Al-Jazeera today broadcast an extremely important direct dialogue between the influential Sunni Islamist Yusuf al-Qaradawi and Iranian politico Akbar Hashmi Rafsanjani on the subject of Sunni-Shia sectarian tensions. I had expected to be liveblogging the dialogue, which I had seen advertised as running now, but instead they are running 'Behind the News' with clips of the debate and commentary from Fahmy Howeydi and Anis Niqash. I do still hope to see the whole dialogue.
Qaradawi and Rafsanjani today on al-Jazeera
The debate wasn't face to face, and Rafsanjani spoke through a translator. Still, Qaradawi and Rafsanjani reached some key points of consensus. Both emphasized the danger of the United States exploiting Sunni-Shia differences, and both said that the United States and Israel were the only winners in an Iraqi civil war and the only beneficiaries from sectarian killing. Both supported Iraq's territorial unity, and both called for unity against the American occupation rather than sectarian violence. Both called for more Sunni-Shia dialogue, and for a common front against American plans to divide the Islamic umma. Qaradawi said that whatever Sunni concerns about the Shia, Sunnis (he used "we" here) would stand with Iran if it was attacked and against the aggressors.
Qaradawi sharply distinguished between resistance to the American occupation of Iraq and Sunni-Shia bloodshed. He insisted that Muslims defend the right of resistance to foreign occupation, whether in Iraq or Palestine or Afghanistan or anywhere, and denounced any attempts to delegitimize such resistance. While he defended the Sunnis of Iraq, and called on Iran to use its influence to stop the sectarian killing in Iraq, he clearly and bluntly condemned any Sunnis who were killing Shia. He pointed to last October's Mecca Document as an appropriate basis for Sunni-Shia relations in Iraq.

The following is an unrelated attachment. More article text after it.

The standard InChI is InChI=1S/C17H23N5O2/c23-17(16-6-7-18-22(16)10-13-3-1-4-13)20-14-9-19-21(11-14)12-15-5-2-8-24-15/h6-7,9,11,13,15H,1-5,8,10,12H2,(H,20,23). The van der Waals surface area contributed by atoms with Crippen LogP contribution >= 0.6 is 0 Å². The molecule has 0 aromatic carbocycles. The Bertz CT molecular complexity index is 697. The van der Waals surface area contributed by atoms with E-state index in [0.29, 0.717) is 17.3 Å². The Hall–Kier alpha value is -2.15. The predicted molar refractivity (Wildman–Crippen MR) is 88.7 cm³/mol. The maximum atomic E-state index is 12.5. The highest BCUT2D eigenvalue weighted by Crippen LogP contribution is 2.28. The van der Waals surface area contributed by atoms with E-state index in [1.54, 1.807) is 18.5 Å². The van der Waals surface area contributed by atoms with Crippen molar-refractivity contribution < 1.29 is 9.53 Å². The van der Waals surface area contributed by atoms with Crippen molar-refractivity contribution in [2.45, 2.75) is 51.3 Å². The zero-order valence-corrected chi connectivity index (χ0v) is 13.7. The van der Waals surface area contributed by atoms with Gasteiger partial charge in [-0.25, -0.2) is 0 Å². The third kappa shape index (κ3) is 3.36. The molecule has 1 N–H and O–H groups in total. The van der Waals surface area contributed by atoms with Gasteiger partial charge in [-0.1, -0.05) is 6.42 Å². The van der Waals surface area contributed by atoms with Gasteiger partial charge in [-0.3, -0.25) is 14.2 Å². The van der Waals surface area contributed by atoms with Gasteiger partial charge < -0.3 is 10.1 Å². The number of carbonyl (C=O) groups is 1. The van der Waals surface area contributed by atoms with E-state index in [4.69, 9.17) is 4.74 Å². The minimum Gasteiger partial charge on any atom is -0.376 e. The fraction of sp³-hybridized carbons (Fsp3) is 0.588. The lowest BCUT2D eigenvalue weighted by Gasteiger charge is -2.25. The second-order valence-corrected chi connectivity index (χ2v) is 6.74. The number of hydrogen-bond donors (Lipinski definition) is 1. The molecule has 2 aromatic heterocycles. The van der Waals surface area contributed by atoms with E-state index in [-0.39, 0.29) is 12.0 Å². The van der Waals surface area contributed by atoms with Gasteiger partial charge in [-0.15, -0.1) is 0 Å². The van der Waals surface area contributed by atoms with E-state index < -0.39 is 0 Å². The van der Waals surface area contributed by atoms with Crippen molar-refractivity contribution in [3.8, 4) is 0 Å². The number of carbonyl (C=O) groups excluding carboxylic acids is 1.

Qaradawi rejected the "takfiris and extremists on both sides". At the same time, he called for frank and open discussion rather than pleasantries, implicitly defending his controversial remarks at the Doha conference last month. Rafsanjani, for his part, avowed the importance of dialogue with all Muslim ulema and the need for Sunni-Shia rapprochement. He clearly hoped to reassure Sunni Arab audiences about Iranian intentions, and treated this as a public diplomacy mission on behalf of Iran, trying to repair the damage done to Iran's reputation in the Arab world over the last couple of months, doing the sort of thing which I only wish senior American officials were more willing to do.
Fahmy Howeydi and Anis Naqash served as discussants on 'Behind the News'. Howeydi argued that it was important to have direct dialogue between Sunni and Shia at this level, hoping that it would open the door to more untelevised dialogues. Naqash was less impressed, arguing that the current problems were all political, not sectarian. He complained that Sunni-Shia dialogues only legitimized the false idea that sectarian conflict existed and empowered extremists on both sides. Howeydi defended such dialogues as offering an opportunity for moderates and reasonable voices to exchange views and to make progress. Both Howeydi and Naqash noted that Rafsanjani spoke as a statesman and Qaradawi as a daiya (preacher), making actual dialogue a bit difficult.
Overall, this was a fascinating program, and of real importance in the current political climate. The primary takeaway is that, as I've written several times before, that Arab political populists are stepping back from their anti-Shia moves last month because they see the sectarian conflict being exploited by the United States and its regional allies. Iranian pragmatists like Rafsanjani are encouraging this retrenchment, hoping to claw back ground lost over Iraq and Saddam's execution. Like Mohamed Mehdi Akef, Supreme Guide of the Muslim Brotherhood, Qaradawi - his finger ever to the political wind - has tacked away from the post-Saddam execution anti-Shia hysteria and back towards a more conventional political line. I'm hoping I get the chance to ask him about all of this in Doha this weekend.